Saturday, June 15, 2013

A Question of Honor

by Charles Todd, William Morrow, August 2013

...strongest story in this series

The fifth in the Bess Crawford series is the best one in my opinion.  Bess is a WWI battlefield nurse who continually runs into murder mysteries (like a lot of these series you must keep your incredibility in check).  This mystery is 10 years old and starts in India where Bess was raised.  Her father was the colonel in command of a British Army unit stationed there.  One of his officers is charged with five murders and to the dishonor of Bess’s father and the entire regiment he escapes.  Fast forward to the front lines in France in the waning days of WWI where Beth receives information from a dying man that the officer in question is still alive and serving in the British army as an enlisted man.  Things take off from there, Beth, ever relentless in her investigation tracks down leads in France and back in England.  She must have crossed the English channel at least 20 times in two months to further the investigation.  No more spoilers on this story but the plot is more complex than earlier novels in this series although the denouement is fairly weak.

This series is good but not great.  Beth as the central character is always being rescued by Simon her father’s aide, so not exactly your feminist role model.   Because Beth is neither a detective nor a police official the plotting takes some leaps to keep Beth’s actions credible.  This story is stronger because Beth and her mother solve the case without depending on her father’s army connections to elicit information.  So if you’ve enjoyed earlier books in this series you’ll find this one entertaining.  If you are looking for a good WWI female detective try the Maisie Dobbs series.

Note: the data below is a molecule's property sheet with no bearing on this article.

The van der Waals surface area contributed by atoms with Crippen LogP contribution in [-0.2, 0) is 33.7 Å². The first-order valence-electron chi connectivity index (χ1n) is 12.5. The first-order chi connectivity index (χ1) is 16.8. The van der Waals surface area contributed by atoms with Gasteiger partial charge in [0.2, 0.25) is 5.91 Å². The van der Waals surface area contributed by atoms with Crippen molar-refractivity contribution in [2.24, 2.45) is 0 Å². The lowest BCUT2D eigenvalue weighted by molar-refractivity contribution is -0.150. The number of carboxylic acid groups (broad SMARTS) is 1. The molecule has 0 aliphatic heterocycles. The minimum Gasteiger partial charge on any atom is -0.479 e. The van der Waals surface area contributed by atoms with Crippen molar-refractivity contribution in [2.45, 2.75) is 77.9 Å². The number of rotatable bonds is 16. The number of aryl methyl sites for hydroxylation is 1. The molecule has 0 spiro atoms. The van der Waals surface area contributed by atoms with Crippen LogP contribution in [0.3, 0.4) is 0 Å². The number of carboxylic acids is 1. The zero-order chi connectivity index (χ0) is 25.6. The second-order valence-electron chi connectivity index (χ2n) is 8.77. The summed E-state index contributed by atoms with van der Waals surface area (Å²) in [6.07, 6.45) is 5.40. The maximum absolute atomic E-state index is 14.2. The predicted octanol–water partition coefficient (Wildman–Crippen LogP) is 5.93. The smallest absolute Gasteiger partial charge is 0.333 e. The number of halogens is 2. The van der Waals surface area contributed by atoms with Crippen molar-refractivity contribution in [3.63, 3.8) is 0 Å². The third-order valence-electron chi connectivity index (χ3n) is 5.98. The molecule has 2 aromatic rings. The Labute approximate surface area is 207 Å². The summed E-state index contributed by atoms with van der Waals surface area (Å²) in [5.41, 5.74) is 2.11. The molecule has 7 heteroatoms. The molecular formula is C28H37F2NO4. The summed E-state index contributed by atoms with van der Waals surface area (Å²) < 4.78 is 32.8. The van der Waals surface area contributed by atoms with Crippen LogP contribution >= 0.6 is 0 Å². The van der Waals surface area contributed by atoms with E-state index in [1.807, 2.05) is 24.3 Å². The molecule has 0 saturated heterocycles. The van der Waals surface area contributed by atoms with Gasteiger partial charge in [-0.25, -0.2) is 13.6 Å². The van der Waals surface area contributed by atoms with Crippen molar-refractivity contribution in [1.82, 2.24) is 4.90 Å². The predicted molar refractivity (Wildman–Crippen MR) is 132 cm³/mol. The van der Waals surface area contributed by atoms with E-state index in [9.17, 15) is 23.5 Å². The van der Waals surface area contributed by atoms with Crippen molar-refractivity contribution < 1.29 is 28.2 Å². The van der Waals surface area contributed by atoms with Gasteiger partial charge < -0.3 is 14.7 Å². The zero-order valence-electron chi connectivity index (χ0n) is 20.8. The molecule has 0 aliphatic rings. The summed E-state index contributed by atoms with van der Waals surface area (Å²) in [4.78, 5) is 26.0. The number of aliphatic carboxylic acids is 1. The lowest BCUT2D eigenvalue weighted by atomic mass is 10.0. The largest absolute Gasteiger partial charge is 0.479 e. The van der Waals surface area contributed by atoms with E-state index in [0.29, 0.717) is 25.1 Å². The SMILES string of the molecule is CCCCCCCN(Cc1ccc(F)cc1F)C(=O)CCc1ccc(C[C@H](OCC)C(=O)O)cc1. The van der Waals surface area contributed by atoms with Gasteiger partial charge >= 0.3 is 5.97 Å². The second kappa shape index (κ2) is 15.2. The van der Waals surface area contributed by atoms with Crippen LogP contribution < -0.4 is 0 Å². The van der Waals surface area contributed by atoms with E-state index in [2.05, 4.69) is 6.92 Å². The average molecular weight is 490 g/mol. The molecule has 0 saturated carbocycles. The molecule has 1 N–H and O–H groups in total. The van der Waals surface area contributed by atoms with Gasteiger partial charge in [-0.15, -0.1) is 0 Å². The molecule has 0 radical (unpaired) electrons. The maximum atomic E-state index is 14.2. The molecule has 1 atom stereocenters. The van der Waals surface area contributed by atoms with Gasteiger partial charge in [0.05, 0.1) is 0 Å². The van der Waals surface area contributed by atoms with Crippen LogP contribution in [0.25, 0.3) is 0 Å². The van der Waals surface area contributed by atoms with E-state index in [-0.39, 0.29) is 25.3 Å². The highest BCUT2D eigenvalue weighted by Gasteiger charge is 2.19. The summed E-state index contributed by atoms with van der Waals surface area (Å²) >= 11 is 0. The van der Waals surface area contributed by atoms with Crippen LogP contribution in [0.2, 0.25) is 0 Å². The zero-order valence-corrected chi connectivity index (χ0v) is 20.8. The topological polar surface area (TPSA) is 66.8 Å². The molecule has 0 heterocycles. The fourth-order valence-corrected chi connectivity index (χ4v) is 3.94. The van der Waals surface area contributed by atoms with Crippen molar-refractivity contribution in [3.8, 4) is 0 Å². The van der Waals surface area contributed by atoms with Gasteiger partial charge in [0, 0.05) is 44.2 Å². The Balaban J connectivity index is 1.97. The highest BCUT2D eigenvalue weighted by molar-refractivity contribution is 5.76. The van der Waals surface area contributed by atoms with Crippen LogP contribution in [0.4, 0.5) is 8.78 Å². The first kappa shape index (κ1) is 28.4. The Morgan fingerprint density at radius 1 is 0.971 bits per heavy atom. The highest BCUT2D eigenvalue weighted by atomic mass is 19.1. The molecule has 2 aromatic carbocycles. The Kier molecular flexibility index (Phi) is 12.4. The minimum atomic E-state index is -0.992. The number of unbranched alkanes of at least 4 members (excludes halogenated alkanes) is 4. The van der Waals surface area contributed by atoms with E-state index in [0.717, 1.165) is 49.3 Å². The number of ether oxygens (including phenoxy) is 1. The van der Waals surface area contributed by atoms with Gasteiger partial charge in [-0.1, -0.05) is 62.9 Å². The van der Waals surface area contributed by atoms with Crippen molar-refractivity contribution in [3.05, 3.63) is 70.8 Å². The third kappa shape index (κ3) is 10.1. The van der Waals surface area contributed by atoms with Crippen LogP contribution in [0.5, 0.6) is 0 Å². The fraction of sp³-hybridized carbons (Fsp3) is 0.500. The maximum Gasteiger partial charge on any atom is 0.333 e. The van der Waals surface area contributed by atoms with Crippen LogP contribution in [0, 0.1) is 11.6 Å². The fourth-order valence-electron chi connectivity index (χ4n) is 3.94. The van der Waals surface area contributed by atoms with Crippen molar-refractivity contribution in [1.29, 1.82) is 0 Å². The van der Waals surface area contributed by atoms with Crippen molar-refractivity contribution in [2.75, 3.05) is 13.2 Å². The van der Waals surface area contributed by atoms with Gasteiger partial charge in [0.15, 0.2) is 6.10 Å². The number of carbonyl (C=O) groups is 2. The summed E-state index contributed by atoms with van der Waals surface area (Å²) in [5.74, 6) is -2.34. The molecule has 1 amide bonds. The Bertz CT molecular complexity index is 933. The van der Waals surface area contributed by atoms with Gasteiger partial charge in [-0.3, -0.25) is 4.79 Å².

I read a copy of this novel provided by the publisher.

Tuesday, June 4, 2013

The Supremes at Earl's All-You-Can -Eat

by Edward Kelsey Moore, Knopf March 2012

...a great beach read

Covering a 50 year span from the late 60s through the new century, this story covers the friendship of three African American women, Clarice, Odette and Barbara Jean.  The girls meet and bond in high school.  They hang out at the local eatery, Earl’s  All You Can Eat where they are quickly dubbed the Supremes.  We meet their spouses, Richmond, Clarice’s philandering husband, Lester, Barbara Jean’s much older husband and James, Odette’s rock solid partner. Still friends after all these years they continue to meet at Earl’s now with their husbands.

The story is told in two voices, Odette speaks in the first person and the rest of the story is told in the third person.  Oh by the way Odette sees and speaks to dead people including her mother and Eleanor Roosevelt.  Sounds kind of crazy but it works in this story.  The tale is really not plot driven but character driven.  The friendship among these women is the story.  They are now in their fifties and are all dealing with life changing events.  Clarice has decided that she will no longer accept Richmond’s infidelities.  Barbara Jean is haunted by an earlier relationship and the death of her son Adam and Odette has a significant health challenge.  How these women deal with these issues and help one another is the core of the story.  I forgot to mention how much humor is in this story, while not the  laugh out loud type it is surely fun.

I am sure that some people will criticize this novel as being made up of stereotypes but I don't agree, I think these women are warm, real, intelligent characters that show the best parts of female friendships.  A surprise for me was that the author was a man.  I liked this book a lot and was sorry when it ended.  A great beach read!

I read a copy of this novel provided by the publisher.